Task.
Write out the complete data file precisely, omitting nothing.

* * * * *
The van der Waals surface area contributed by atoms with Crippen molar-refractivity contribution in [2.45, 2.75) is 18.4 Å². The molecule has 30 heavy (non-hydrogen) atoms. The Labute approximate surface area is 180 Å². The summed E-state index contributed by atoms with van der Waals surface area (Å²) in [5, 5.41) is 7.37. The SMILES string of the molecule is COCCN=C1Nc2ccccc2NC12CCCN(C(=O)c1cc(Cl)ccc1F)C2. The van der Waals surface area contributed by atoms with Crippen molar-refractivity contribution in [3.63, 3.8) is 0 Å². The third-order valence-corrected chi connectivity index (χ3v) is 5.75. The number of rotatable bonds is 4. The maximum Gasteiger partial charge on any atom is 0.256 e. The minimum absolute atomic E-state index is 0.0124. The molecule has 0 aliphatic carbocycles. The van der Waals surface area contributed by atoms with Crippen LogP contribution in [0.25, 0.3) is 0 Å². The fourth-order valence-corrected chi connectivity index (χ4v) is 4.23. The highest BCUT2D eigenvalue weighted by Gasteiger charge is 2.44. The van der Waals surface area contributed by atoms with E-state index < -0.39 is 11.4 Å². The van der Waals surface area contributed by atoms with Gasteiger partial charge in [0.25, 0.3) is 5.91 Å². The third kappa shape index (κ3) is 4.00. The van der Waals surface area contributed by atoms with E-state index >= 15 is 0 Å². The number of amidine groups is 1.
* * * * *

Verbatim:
The van der Waals surface area contributed by atoms with Crippen molar-refractivity contribution in [2.45, 2.75) is 18.4 Å². The molecule has 30 heavy (non-hydrogen) atoms. The Labute approximate surface area is 180 Å². The summed E-state index contributed by atoms with van der Waals surface area (Å²) in [5, 5.41) is 7.37. The SMILES string of the molecule is COCCN=C1Nc2ccccc2NC12CCCN(C(=O)c1cc(Cl)ccc1F)C2. The van der Waals surface area contributed by atoms with Crippen molar-refractivity contribution in [3.63, 3.8) is 0 Å². The third-order valence-corrected chi connectivity index (χ3v) is 5.75. The number of rotatable bonds is 4. The maximum Gasteiger partial charge on any atom is 0.256 e. The minimum absolute atomic E-state index is 0.0124. The molecule has 0 aliphatic carbocycles. The van der Waals surface area contributed by atoms with Crippen LogP contribution in [0.25, 0.3) is 0 Å². The fourth-order valence-corrected chi connectivity index (χ4v) is 4.23. The highest BCUT2D eigenvalue weighted by Gasteiger charge is 2.44. The van der Waals surface area contributed by atoms with E-state index < -0.39 is 11.4 Å². The van der Waals surface area contributed by atoms with Gasteiger partial charge in [0.25, 0.3) is 5.91 Å². The third kappa shape index (κ3) is 4.00. The van der Waals surface area contributed by atoms with E-state index >= 15 is 0 Å². The number of amidine groups is 1.